Just because you see them at the zoo doesn’t mean they’re doing all right in the wild.

Orangutans

Orangutan Portrait. Portrait of the adult male of the adult orangutan in the wild nature. Island Borneo. Indonesia.Sergey Uryadnikov/Shutterstock

There are three species of orangutans: Bornean, ones that prefer the ground over the trees; Sumatran, which have longer facial hair and develop closer bonds with each other; and Tapanuli, which inhabit only a single forest in Sumatra. A century ago, their global population was more than 230,000. Now there are about 104,700 Bornean (critically endangered status), 7,500 Sumatran (critically endangered status), and only 800 Tapanuli orangutans left. But there is still hope because these 16 incredible animals came back from the brink of extinction!

Giraffes

A wild giraffe walk though the brushwood grasslands in Giraffe centre in Nairobi KenyaTingHelder/Shutterstock

The International Union for the Conservation of Nature and Natural Resources (IUCN) has put some giraffes at a critically endangered status. There are only 4,000 Kordofan and Nubian giraffes left, according to the IUCN. The reticulated giraffe is also listed as endangered. The giraffe population has declined primarily due to loss of habitat, civil unrest, and poaching. Some giraffes are killed just for their tails, which are considered status symbols in parts of Africa.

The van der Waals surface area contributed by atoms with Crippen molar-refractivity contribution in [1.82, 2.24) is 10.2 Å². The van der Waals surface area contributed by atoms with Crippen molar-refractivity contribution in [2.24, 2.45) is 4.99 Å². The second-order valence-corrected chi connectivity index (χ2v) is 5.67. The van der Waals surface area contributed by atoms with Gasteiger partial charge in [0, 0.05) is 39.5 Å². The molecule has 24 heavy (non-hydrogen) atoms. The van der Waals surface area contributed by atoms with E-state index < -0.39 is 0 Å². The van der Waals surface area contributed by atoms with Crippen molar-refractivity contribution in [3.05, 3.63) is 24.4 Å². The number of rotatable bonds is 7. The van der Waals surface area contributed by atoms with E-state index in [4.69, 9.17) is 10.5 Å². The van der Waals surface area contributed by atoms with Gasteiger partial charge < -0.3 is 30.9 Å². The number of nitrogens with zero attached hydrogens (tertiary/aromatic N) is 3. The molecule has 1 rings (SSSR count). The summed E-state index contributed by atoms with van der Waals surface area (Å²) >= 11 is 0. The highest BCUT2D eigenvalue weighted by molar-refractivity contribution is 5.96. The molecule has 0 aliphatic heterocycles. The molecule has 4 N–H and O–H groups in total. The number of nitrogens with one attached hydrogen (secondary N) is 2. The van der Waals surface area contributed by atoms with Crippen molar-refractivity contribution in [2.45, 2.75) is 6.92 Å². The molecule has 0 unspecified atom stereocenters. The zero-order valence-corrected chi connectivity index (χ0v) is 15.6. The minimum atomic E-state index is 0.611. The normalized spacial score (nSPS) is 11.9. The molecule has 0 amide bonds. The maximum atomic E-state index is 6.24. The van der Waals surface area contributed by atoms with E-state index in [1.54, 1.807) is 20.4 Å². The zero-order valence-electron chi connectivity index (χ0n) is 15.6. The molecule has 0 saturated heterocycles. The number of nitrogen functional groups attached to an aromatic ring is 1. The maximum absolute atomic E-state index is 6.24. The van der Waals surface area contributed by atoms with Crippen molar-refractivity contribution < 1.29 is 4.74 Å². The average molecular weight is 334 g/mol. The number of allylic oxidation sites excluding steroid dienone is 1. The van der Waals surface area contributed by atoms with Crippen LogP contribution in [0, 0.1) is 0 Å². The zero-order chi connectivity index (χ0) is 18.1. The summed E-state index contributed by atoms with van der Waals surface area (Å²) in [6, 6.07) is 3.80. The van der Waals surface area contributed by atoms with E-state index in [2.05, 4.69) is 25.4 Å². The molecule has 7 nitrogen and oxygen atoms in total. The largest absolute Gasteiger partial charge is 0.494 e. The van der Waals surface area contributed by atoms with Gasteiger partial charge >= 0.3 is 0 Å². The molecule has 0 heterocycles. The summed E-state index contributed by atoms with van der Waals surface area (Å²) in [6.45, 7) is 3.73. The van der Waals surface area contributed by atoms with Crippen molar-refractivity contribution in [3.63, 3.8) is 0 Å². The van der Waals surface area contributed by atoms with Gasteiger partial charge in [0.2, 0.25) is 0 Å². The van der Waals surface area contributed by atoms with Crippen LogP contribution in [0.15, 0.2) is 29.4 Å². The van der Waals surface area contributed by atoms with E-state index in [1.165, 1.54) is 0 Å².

Tigers

Tiger, portrait of a bengal tiger.Denise Allison Coyle/Shutterstock

All six tiger species are endangered, with Sumatran and South China tigers at a critically endangered status. Some scientists even consider the South China tiger to be “functionally extinct” since it hasn’t been seen in the wild in more than 25 years. The main reasons for their population decline are poaching and destroyed habitats, as humans clear forests to gather timber and build roadways. Only about 3,890 tigers currently live in the wild. Check out these common “facts” about animals that you have all wrong.